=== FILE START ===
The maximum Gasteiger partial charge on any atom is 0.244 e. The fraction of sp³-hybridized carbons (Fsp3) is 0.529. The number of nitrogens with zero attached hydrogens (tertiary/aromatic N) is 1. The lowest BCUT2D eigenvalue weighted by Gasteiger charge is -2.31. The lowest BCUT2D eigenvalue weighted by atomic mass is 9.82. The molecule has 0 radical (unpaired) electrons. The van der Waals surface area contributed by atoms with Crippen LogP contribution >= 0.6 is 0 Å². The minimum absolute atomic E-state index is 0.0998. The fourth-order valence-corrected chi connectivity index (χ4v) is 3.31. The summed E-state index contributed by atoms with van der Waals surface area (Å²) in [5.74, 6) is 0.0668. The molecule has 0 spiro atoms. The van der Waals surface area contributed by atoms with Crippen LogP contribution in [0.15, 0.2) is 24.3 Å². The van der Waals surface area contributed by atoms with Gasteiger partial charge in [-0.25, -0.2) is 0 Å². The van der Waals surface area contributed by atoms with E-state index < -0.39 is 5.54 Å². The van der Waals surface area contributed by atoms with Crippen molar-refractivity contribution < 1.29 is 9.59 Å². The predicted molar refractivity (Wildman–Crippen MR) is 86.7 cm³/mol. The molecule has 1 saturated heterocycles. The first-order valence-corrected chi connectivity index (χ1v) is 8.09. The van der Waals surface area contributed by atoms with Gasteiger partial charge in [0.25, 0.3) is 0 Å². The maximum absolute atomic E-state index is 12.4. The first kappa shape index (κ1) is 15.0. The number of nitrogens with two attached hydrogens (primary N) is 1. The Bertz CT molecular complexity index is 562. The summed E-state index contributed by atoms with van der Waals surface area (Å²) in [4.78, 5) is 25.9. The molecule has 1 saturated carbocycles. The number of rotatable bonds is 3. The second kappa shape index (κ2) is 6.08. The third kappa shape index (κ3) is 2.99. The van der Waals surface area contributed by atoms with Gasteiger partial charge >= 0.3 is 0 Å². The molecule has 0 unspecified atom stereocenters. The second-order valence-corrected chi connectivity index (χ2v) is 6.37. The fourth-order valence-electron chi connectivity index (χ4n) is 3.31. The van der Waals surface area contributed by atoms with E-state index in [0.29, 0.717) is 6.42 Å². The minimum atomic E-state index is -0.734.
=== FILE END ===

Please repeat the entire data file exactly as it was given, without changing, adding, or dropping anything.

The maximum Gasteiger partial charge on any atom is 0.244 e. The fraction of sp³-hybridized carbons (Fsp3) is 0.529. The number of nitrogens with zero attached hydrogens (tertiary/aromatic N) is 1. The lowest BCUT2D eigenvalue weighted by Gasteiger charge is -2.31. The lowest BCUT2D eigenvalue weighted by atomic mass is 9.82. The molecule has 0 radical (unpaired) electrons. The van der Waals surface area contributed by atoms with Crippen LogP contribution >= 0.6 is 0 Å². The minimum absolute atomic E-state index is 0.0998. The fourth-order valence-corrected chi connectivity index (χ4v) is 3.31. The summed E-state index contributed by atoms with van der Waals surface area (Å²) in [5.74, 6) is 0.0668. The molecule has 0 spiro atoms. The van der Waals surface area contributed by atoms with Crippen LogP contribution in [0.15, 0.2) is 24.3 Å². The van der Waals surface area contributed by atoms with Gasteiger partial charge in [-0.25, -0.2) is 0 Å². The van der Waals surface area contributed by atoms with E-state index < -0.39 is 5.54 Å². The van der Waals surface area contributed by atoms with Crippen molar-refractivity contribution < 1.29 is 9.59 Å². The predicted molar refractivity (Wildman–Crippen MR) is 86.7 cm³/mol. The molecule has 1 saturated heterocycles. The first-order valence-corrected chi connectivity index (χ1v) is 8.09. The van der Waals surface area contributed by atoms with Gasteiger partial charge in [0.25, 0.3) is 0 Å². The maximum absolute atomic E-state index is 12.4. The first kappa shape index (κ1) is 15.0. The number of nitrogens with two attached hydrogens (primary N) is 1. The Bertz CT molecular complexity index is 562. The summed E-state index contributed by atoms with van der Waals surface area (Å²) in [4.78, 5) is 25.9. The molecule has 1 saturated carbocycles. The number of rotatable bonds is 3. The second kappa shape index (κ2) is 6.08. The third kappa shape index (κ3) is 2.99. The van der Waals surface area contributed by atoms with Gasteiger partial charge >= 0.3 is 0 Å². The molecule has 0 unspecified atom stereocenters. The second-order valence-corrected chi connectivity index (χ2v) is 6.37. The fourth-order valence-electron chi connectivity index (χ4n) is 3.31. The van der Waals surface area contributed by atoms with E-state index in [0.29, 0.717) is 6.42 Å². The minimum atomic E-state index is -0.734.